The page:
The Duke, especially, announces that he is doing one thing, and then acts completely different from his stated intent. This calls forth questions why the Duke would be deliberately misleading, and what his overall intent for this deception of leaving the city is.
Appearance vs. reality
Applies to Angelo especially, whose reputation and appearance of goodness do not match the reality of who he truly is. Also applies to city of Vienna, which appears pretty and peaceful, but hides a lot of sin.
The city in this play is corrupt, just as Angelo becomes so. This corruption seems to be the result of too much indulgence, or a belief that one will get away with one's crimes.
Vice vs. Piety
Several figures in the play seem to err either toward being too indulgent or too strict; the play attempts to punish those who are too licentious, and teach those who are too pious, by the time the end is reached.
Whether a person can resist temptation is a sign of how good or wicked they actually are. Temptation plays on the tendency of human nature to be flawed and vulnerable, and those who allow themselves to be tempted too far are weak of character.
Allows all of the Duke's machinations to take place. Without disguise, and the way the Duke uses and abuses the privileges that this disguise affords him, many events in the play would not have taken place at all.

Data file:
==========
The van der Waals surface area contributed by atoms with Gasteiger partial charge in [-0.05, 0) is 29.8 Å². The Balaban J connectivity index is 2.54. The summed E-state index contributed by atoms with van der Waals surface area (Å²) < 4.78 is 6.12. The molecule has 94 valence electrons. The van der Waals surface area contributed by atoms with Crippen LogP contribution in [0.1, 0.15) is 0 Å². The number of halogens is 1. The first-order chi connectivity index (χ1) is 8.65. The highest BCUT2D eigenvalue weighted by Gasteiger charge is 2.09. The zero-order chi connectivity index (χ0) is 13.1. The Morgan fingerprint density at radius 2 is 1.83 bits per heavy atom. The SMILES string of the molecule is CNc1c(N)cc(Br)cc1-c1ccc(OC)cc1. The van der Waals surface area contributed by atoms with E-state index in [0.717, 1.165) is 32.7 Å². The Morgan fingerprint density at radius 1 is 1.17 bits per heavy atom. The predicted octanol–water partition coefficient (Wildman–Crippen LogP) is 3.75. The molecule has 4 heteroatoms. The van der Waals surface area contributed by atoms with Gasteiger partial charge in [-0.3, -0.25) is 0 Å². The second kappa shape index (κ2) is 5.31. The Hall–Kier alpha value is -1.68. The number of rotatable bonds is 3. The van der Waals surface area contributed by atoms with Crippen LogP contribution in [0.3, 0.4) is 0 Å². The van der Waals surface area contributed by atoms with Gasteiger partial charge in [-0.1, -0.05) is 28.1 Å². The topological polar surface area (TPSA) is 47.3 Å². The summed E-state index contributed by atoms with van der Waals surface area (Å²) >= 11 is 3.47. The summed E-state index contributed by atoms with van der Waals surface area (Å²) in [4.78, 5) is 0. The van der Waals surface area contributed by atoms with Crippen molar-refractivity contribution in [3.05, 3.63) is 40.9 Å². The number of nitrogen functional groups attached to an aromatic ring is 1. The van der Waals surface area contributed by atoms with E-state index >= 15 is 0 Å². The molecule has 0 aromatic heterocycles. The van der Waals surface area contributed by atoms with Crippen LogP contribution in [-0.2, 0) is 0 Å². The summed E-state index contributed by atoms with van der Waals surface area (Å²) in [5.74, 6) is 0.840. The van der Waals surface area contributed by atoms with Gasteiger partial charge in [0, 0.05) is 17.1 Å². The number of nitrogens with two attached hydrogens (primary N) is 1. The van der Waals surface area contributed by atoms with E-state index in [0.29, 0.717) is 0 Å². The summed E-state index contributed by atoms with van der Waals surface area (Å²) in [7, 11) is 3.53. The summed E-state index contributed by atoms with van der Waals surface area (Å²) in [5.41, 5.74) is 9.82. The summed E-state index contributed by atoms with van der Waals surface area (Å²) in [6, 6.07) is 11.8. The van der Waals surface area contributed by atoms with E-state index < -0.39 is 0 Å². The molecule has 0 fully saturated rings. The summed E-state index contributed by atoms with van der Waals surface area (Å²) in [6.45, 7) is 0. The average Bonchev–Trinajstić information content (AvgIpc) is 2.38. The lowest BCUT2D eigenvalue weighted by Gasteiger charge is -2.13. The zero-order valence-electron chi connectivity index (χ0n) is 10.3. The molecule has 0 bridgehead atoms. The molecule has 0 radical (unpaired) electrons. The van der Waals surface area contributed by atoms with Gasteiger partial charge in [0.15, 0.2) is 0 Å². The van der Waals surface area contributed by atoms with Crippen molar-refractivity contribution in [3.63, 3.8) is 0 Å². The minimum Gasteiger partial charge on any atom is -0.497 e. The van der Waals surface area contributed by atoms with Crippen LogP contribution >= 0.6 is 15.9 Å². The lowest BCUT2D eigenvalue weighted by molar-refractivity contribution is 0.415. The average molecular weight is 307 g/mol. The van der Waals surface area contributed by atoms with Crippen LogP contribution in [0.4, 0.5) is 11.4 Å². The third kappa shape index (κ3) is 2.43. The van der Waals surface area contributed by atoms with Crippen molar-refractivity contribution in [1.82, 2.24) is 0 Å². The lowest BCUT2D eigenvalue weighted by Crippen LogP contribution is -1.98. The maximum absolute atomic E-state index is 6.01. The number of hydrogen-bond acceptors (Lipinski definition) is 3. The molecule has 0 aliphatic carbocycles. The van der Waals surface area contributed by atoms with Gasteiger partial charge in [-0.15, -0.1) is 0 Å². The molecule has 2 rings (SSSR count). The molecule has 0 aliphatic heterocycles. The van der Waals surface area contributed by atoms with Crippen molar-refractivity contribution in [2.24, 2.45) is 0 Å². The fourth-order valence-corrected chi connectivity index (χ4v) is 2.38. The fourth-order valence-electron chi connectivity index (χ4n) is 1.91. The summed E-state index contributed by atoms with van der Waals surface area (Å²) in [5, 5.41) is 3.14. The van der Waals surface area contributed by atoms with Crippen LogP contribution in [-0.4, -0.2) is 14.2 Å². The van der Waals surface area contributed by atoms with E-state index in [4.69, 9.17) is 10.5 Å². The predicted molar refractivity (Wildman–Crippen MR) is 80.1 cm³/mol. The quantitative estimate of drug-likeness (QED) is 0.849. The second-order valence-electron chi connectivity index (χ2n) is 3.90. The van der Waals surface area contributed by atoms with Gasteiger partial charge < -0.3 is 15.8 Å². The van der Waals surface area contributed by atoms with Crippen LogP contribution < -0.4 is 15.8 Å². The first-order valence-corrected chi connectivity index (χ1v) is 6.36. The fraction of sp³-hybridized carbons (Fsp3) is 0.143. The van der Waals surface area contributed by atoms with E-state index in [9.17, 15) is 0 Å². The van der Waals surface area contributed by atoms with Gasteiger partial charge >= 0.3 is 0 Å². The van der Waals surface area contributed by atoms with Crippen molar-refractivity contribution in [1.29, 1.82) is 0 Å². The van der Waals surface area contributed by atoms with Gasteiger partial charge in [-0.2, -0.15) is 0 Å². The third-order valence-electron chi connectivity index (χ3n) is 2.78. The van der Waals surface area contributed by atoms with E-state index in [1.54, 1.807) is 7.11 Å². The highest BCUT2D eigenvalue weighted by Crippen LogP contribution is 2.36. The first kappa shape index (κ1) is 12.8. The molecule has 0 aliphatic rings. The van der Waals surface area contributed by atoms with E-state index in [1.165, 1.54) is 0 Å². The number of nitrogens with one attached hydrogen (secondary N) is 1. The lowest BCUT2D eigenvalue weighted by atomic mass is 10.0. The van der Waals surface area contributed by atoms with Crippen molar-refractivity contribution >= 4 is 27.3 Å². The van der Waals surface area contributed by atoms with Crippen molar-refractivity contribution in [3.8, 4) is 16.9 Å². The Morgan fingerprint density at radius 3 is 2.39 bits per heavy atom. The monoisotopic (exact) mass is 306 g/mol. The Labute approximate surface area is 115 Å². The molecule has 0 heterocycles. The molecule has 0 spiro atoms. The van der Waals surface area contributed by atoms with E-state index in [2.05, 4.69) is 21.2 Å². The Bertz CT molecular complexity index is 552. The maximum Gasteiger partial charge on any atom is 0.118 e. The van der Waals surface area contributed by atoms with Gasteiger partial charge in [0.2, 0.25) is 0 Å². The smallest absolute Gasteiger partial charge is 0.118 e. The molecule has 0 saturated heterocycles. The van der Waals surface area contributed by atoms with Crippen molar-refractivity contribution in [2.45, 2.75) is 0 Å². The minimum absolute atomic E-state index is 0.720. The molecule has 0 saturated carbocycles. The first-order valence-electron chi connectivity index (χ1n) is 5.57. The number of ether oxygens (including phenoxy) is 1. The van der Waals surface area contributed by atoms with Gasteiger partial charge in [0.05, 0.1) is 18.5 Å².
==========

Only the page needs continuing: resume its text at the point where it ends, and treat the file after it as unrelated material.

Moderation and mercy
These are the two necessary qualities of a ruler that Angelo lacks, and which make him a poor judge. Every ruler must govern with an eye for human nature and its weaknesses, and show mercy for those who commit the same sins as the ruler himself falls victim to.
Key to the plot, as most of the events in the play are manipulated by the Duke. Without his manipulation of people and events, Claudio would have died, Angelo have remained unexposed, and Mariana would not have gotten married. Justice depends upon the Duke's machinations and manipulations within the play, however self-serving his actions may turn out to be.
Measure for Measure Questions and Answers
The Question and Answer section for Measure for Measure is a great
resource to ask questions, find answers, and discuss the novel.
In Act V, the Duke's entering speech is laden with dramatic irony and a perfect example of irony in the play, since the audience knows that the Duke never left the city, knows everything that went on, and knows about Angelo's transgression; yet,...